I think we’re all feeling the pressure here in Yankeeland – the season potentially comes down to this elimination game. And A.J. Burnett is starting. Why is it that people only ask themselves deep questions or turn to prayer in times like these?
But cheer up – it’s not so bad. It’s really pitching that has killed the Yankees in their two losses to the Tigers – giving up 5 runs is too many, while scoring 3 or 4 ought to be enough to win – the Yankees shouldn’t have to score 9 runs to win a playoff game. There are two good things about tonight’s elimination game: it’s all hands on deck, so all relievers are available and Burnett’s numbers earlier in games aren’t that bad.
Consider: in the first three innings of games, hitters are hitting Burnett around .200 and in the first five innings of games, hitters are hitting him around .215. According to River Ave Blues, the Burnett gets hit to the tune of a .900 OPS the third time hitters see him and a 918 OPS in the sixth inning. There’s no reason for hitters to see Burnett a third time or for him to appear in the 6th inning.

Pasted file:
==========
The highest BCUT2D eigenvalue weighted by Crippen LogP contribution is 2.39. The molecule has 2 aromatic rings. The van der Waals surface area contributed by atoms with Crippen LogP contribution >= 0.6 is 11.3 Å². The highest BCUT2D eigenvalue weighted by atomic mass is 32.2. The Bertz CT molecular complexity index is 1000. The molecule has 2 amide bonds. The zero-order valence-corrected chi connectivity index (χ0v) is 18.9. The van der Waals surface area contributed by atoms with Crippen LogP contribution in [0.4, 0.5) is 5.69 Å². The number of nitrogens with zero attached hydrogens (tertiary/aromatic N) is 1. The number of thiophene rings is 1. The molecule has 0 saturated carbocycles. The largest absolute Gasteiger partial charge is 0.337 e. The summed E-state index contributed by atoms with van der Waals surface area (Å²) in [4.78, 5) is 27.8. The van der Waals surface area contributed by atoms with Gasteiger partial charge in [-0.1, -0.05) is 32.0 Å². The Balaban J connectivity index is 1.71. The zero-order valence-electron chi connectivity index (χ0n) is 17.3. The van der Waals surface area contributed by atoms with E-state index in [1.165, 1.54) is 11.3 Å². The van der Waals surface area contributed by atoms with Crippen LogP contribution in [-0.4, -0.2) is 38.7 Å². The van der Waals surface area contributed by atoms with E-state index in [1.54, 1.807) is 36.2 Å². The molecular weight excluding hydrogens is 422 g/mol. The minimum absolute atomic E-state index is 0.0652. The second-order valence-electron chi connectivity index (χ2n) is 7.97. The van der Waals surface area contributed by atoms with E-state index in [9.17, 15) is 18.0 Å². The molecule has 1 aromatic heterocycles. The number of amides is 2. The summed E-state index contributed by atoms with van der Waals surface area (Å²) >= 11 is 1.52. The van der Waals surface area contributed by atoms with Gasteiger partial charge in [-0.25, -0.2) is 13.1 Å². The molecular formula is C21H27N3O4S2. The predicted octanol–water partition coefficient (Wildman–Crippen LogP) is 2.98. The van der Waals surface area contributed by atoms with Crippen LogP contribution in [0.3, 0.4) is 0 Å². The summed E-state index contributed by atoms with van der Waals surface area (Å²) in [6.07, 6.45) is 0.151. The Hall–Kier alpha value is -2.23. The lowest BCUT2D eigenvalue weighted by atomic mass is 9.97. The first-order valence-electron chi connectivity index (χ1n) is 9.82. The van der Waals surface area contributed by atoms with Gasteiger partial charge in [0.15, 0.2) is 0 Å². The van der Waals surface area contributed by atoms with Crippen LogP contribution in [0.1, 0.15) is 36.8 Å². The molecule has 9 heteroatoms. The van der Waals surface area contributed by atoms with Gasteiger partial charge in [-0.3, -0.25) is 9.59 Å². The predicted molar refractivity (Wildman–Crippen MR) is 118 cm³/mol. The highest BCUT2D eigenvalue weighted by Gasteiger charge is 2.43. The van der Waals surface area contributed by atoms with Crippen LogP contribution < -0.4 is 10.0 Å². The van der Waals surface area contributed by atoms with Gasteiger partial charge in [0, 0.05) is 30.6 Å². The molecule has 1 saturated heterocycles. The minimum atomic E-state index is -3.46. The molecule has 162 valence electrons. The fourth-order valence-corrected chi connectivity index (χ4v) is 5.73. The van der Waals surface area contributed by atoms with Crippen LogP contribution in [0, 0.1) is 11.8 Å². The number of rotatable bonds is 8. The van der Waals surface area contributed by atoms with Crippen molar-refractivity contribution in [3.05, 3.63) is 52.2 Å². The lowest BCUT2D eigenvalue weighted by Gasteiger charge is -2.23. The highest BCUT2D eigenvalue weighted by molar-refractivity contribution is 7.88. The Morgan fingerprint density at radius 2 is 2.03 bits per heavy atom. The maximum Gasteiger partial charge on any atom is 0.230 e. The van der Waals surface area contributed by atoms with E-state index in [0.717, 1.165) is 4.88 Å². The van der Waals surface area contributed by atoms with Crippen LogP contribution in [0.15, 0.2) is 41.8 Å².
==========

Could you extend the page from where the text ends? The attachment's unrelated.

Now those numbers through the first three and fist five inning aren’t astounding, but they’re not terrible (like Burnett’s ERA) and tonight, the Yankees don’t need six or even five innings from A.J. – four should be plenty. If A.J. Burnett can give the Yankees 4 innings of 0, 1 or 2 run ball, they ought to be able to hand the game over to some combination of Phil Hughes, Corey Wade and (God help us) Boone Logan to get through sixth – and from there, the three headed monster takes over.
Keep in mind, this plan doesn’t take extra innings into account, so that’s a concern – but if the Yankee bats can do their part and scratch out 3 or 4 runs (they did against Justin Verlander’s triple digit fast balls with nothing from the middle of the line up), then this series should be headed back to the Bronx.
Nevertheless – feel free to stop off and pray at your local house of worship on the way home tonight!
PREDICTION: Whoever wins tonight’s game will win the series.
After rain on Friday, additional rain on Saturday and ending yesterday’s game with (Surprise!) more rain, it’s pretty exciting to check the weather in Detroit and see no rain in tonight’s forecast. But at this point, I’ll believe it when I see it.
After Ivan Nova and Robinson Cano finished things off in game one, we experienced the sadness of game two. While the strike zone seemed fairly large for lefties, the righties seem to enjoy a slightly closer to normal strike zone – something that did not benefit the Yankees line up laden with switch and left handed hitter as they faced a right handed pitcher. Finally, the Yankees got some business done late in the game, but it was too late.